You forgot to add (with your classic deceptiveness and sneering approach, that is visible both here and also in DPR) that the "ten to one" ratio is of course fueled on by the cheap-as-dirt 1.6x Rebels, the 1.5x D40s, the D60s, the A200s, the A300s, the 2.0x lower-end 4/3 products, the 1.7x Sigma products and a variety of such mish-mash formats,
Wow, you accuse me of a sneering approach and then describe mainstream DSLRs with words like "cheap-as-dirt" and "mish-mash"!
Stripping the insulting language aside, what you are saying is something that I completely agree on: that cost is a major reason for the difference in sales volume. I have never hidden that at being a major facto, so I do not see why you accuse me of being deceptive. Perhaps it is more precise to say that price/performance balance is the reason: the great majority of SLR users find that the mainstream DSLR formats can offer high enough quality that any improvement from going to 35mm format would not be enough to justify the substantially higher cost.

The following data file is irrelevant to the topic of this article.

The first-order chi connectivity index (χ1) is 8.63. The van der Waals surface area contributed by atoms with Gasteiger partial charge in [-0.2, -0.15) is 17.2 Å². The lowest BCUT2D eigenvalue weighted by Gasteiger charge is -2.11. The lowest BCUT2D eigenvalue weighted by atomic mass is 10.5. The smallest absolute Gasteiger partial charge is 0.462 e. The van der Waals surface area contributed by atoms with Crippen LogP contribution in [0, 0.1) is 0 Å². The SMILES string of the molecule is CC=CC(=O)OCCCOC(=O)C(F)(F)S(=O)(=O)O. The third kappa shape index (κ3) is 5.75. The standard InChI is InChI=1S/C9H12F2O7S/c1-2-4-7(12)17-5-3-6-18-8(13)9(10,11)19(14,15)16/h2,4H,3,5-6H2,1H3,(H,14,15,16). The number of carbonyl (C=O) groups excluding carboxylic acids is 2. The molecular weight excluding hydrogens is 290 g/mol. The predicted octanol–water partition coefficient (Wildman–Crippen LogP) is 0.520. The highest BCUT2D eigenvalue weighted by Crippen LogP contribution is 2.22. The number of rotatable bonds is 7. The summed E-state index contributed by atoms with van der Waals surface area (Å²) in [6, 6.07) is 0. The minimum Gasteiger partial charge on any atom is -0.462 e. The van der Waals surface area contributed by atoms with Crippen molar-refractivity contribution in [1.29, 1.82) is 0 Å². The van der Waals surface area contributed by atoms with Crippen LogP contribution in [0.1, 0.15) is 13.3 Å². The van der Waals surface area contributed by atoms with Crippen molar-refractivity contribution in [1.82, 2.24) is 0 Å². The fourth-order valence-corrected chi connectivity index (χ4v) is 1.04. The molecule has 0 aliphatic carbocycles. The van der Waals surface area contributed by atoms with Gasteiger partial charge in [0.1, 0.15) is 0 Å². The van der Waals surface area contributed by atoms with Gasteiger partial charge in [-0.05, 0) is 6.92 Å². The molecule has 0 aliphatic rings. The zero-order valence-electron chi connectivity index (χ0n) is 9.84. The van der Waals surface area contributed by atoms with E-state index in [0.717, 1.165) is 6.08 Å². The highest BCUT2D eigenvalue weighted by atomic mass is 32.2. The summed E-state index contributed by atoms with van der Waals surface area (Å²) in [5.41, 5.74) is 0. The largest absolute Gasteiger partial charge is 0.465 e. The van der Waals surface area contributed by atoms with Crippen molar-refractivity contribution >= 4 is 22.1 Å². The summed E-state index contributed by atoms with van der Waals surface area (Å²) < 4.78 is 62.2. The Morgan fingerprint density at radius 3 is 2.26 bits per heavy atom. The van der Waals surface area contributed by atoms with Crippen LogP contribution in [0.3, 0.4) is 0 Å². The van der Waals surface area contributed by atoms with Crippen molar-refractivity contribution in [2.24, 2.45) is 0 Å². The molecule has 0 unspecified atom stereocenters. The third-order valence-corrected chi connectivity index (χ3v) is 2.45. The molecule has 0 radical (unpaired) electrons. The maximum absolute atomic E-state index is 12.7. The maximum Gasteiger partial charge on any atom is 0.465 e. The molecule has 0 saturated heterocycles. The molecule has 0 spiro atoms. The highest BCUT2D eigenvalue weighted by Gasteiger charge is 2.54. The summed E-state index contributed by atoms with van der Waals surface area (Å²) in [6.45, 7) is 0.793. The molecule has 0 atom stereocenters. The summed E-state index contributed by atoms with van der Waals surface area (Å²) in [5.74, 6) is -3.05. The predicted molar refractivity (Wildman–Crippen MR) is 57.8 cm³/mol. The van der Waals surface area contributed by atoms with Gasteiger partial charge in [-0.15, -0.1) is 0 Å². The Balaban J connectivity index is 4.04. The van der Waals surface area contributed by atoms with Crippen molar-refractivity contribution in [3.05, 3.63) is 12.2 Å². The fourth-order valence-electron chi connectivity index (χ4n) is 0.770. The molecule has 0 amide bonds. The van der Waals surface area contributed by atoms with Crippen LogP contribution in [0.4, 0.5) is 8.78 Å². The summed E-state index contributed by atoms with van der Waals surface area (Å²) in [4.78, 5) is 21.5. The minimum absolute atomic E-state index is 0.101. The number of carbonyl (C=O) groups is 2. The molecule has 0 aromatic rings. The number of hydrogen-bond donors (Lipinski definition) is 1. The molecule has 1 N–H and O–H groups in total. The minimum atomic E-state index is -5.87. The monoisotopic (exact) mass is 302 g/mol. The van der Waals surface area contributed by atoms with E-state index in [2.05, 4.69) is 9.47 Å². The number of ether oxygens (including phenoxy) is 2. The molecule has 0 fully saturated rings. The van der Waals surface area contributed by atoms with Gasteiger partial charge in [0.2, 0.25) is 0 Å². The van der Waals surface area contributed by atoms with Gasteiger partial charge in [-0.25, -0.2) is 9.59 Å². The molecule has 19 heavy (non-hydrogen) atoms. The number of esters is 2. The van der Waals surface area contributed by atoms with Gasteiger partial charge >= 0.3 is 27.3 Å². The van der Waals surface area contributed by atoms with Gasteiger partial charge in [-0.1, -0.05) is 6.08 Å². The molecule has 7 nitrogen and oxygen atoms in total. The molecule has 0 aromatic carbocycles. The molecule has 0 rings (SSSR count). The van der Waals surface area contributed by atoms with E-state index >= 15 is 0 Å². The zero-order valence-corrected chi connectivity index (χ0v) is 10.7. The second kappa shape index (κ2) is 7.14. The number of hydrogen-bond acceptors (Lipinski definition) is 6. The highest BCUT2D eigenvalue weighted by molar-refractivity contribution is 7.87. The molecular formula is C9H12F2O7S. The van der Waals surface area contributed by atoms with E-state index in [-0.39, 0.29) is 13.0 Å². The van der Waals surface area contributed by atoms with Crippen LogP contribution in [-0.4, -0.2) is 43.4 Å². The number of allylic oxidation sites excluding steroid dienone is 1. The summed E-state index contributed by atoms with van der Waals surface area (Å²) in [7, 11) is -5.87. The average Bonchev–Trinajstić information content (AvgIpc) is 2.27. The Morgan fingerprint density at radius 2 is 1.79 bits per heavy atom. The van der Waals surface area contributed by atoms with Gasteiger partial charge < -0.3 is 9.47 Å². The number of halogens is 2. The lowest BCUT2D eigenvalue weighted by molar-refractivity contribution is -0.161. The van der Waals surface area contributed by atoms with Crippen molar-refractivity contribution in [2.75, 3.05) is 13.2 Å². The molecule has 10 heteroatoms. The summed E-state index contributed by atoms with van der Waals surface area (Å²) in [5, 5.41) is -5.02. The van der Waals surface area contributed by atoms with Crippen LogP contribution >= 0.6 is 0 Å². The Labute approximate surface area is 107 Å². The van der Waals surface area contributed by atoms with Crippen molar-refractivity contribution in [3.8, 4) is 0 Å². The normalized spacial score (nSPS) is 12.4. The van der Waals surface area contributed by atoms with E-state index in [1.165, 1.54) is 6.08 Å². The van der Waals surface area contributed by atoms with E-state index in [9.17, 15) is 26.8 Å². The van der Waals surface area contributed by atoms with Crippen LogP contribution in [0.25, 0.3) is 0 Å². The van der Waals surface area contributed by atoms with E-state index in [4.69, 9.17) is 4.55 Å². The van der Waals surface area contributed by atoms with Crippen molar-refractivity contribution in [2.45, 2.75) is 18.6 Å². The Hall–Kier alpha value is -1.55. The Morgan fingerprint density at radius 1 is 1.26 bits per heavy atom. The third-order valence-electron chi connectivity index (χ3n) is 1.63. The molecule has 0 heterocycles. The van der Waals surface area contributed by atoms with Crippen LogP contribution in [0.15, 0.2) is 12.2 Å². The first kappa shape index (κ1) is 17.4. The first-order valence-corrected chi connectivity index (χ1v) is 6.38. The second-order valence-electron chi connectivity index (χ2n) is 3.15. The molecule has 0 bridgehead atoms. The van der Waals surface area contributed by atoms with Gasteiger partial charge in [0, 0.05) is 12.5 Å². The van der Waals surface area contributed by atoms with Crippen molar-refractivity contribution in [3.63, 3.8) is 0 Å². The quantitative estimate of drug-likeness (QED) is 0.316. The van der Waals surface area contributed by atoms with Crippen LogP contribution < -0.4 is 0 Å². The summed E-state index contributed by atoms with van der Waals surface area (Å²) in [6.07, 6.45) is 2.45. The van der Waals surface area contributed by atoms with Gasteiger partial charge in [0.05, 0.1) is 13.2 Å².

And the cost gap applies not only to the "cheap-as-dirt" models you mention: for example, even the good quality, well built models at the top of the Canon EF-S line continue to cost substantially less than Canon's cheapest 35mm format option. Even Canon, overall the most aggressive promoter of 35mm format DSLRs, has not managed to get it down to a price vaguely close to what most SLR buyers find worth paying.
In case you are confused, I am not at all denying that 35mm format has an important place towards the high end of digital photography, and in the bottom line for Canon and Nikon. I am only skeptical about the persistent prediction that 36x24mm format will ever get close to the dominance it had in the film era, when the lower resolution and lower sensitivity of chemical emulsions compared to electronic sensors forced the use of a larger format than with digital to get comparable image quality.
P. S. Being old enough to remember $300 was an above-average price for a (film) SLR, it is strange to read any DSLR described as being "cheap-as-dirt".